Data Roaming Charges Curbed1st July 2010
Written by Alex Deutsch
After months of waiting, it’s finally here. The great British summer has arrived and not a moment too soon. The long coats and umbrellas have been replaced by short trousers and hats. Gloves and scarfs have given way to flip-flops and sun-glasses. No more watching television by an open fire, let’s play Swingball by a sizzling BBQ.
The word “HoliStay” has been thrown about a lot recently. For those unfamiliar with this saying, it’s a word to describe those who have decided to stay in the UK for their holidays, opting to go to Bournemouth, or Blackpool instead of Majorca or Tenerife. Some people choose this option because of the immense cost of going abroad, particularly the expense of calling home to let the people you’ve left at home know what a great time you’re having.
Of course there’s an answer for that, Planet Numbers’ Cheap International Call service – calling abroad for as little as 1p/minute. You all already know about that though… Don’t you?
Over the last few years, social networking sites, such as Facebook, have revolutionised the way we share what we are doing with our friends and family. Those who have you as a friend can see what you’re doing at the touch of the button, which saves the hassle of writing postcards to everyone and save a huge amount on your phone bill.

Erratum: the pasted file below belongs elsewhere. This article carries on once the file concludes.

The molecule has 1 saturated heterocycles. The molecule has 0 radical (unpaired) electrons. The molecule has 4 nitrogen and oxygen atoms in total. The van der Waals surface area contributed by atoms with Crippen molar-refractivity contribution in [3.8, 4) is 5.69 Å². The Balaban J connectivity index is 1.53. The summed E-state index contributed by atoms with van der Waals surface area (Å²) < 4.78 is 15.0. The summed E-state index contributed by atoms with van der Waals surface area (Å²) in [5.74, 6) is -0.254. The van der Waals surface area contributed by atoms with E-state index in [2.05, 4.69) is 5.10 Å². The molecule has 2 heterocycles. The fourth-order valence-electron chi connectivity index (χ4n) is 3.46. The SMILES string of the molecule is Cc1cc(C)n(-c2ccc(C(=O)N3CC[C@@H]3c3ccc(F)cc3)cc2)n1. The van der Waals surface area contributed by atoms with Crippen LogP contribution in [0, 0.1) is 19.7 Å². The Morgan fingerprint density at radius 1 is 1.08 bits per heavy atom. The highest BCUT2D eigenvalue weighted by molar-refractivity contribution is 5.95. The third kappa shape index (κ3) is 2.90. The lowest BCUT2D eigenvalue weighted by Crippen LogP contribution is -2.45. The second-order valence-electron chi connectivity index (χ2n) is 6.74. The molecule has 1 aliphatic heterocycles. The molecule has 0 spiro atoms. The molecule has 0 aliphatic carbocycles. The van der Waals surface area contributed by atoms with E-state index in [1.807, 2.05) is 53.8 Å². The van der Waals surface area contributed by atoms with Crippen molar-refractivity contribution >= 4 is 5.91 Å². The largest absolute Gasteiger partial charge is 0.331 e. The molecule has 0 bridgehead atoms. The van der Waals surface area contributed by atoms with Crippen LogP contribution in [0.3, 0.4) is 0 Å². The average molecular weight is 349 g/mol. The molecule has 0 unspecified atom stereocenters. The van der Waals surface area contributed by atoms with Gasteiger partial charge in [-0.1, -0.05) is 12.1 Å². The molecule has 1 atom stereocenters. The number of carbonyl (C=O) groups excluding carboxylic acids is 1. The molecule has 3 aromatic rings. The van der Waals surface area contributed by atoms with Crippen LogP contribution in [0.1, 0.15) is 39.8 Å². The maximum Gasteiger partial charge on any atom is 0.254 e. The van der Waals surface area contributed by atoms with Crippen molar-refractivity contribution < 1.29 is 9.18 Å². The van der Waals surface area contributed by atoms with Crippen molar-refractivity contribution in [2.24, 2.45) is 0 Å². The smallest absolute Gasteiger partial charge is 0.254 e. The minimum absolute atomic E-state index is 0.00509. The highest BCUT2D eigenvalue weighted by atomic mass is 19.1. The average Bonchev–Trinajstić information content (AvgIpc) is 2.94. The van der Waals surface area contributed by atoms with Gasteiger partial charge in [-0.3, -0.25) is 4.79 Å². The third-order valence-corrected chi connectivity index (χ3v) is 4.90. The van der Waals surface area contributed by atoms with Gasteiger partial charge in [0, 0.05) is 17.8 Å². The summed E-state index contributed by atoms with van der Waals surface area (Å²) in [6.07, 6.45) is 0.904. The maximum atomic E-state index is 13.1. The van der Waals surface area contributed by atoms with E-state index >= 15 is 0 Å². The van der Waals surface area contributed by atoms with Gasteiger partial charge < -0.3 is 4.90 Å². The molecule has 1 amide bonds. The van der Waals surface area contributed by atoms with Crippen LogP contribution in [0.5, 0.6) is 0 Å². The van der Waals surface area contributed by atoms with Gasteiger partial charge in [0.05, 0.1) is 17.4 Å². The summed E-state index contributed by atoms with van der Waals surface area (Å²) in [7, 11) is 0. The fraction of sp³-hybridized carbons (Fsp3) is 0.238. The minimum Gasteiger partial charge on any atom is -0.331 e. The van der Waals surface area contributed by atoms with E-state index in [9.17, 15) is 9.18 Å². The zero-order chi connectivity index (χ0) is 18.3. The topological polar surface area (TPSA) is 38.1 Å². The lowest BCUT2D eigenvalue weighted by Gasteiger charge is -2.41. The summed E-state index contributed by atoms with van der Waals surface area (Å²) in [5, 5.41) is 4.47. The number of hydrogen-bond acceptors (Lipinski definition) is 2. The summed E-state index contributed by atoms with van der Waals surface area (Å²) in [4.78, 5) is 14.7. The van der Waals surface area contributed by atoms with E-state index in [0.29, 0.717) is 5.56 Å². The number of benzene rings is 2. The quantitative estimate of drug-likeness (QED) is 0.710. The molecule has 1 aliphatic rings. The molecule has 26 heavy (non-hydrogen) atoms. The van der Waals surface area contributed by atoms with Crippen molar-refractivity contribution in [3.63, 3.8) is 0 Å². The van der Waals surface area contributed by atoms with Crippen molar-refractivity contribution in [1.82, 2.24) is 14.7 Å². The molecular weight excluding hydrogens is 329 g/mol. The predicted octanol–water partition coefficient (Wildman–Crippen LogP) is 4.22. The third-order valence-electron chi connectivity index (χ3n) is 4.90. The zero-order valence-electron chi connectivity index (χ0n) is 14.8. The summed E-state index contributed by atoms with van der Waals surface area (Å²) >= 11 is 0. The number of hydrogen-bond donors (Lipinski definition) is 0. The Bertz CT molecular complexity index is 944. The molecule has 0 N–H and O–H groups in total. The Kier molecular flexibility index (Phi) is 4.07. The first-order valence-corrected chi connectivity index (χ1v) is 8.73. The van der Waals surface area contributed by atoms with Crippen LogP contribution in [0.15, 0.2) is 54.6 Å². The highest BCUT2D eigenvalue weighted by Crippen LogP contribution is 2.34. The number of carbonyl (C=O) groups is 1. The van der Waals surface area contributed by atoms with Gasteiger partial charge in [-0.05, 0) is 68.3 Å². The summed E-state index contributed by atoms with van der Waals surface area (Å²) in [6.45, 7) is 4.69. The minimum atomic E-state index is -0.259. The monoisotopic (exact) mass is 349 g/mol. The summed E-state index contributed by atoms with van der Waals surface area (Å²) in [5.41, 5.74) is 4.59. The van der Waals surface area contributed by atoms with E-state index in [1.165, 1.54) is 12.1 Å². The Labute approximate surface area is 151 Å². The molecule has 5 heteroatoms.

For one German traveler, however, posting on Facebook was not as cost effective as he’d have hoped. When he returned home, he faced a bill of over £37,593 for his Data Roaming charges. A UK student was charged £9,000 for accessing the internet on his smart-phone while abroad for one month. These charges are shocking and something needs to be done about it.
Thankfully, something has been done. The EU have now curbed the charges that smart-phone users could potentially accumulate, making the shock bills a thing of the past. “There will be no more bill shocks for tourists or business travellers surfing the internet with smart phones or laptops while in another EU country,” said the European Commissioner for Digital Agenda, Neelie Kroes.
Under the rules:
* Operators must send details of data roaming charges to customers when they enter another EU country
* A warning when 80% of the limit is used must be sent by text message, e-mail, or pop-up window on a computer
* Customers should be cut off when they reach the agreed limit or the default maximum of 50 euros.
There’s good news for holiday makers phoning home too. They will also see a fall in the maximum tariff when making a call, from 43 cents (37p) a minute to 39 cents (33p).
The existing top limit of 19 cents (16p) a minute when receiving a call will also drop to 15 cents (13p).